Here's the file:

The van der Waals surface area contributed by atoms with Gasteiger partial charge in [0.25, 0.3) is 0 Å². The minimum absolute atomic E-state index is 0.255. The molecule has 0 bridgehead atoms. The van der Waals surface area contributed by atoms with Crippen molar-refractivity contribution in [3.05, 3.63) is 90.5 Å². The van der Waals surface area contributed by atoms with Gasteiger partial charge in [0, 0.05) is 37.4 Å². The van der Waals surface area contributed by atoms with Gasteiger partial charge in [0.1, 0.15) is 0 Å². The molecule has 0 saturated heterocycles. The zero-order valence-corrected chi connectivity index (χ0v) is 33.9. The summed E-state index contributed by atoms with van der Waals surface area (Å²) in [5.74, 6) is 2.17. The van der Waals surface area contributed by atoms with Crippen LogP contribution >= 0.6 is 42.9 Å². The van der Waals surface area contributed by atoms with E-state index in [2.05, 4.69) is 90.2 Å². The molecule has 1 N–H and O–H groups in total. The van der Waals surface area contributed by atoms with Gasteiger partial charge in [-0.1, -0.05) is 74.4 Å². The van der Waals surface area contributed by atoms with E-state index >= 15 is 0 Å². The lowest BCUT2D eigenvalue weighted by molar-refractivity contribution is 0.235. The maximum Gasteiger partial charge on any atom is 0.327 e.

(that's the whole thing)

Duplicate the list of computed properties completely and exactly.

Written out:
The van der Waals surface area contributed by atoms with Gasteiger partial charge in [0.25, 0.3) is 0 Å². The minimum absolute atomic E-state index is 0.255. The molecule has 0 bridgehead atoms. The van der Waals surface area contributed by atoms with Crippen molar-refractivity contribution in [3.05, 3.63) is 90.5 Å². The van der Waals surface area contributed by atoms with Gasteiger partial charge in [0, 0.05) is 37.4 Å². The van der Waals surface area contributed by atoms with Gasteiger partial charge in [0.1, 0.15) is 0 Å². The molecule has 0 saturated heterocycles. The zero-order valence-corrected chi connectivity index (χ0v) is 33.9. The summed E-state index contributed by atoms with van der Waals surface area (Å²) in [5.74, 6) is 2.17. The van der Waals surface area contributed by atoms with Crippen LogP contribution >= 0.6 is 42.9 Å². The van der Waals surface area contributed by atoms with E-state index in [2.05, 4.69) is 90.2 Å². The molecule has 1 N–H and O–H groups in total. The van der Waals surface area contributed by atoms with Gasteiger partial charge in [-0.1, -0.05) is 74.4 Å². The van der Waals surface area contributed by atoms with E-state index >= 15 is 0 Å². The lowest BCUT2D eigenvalue weighted by molar-refractivity contribution is 0.235. The maximum Gasteiger partial charge on any atom is 0.327 e.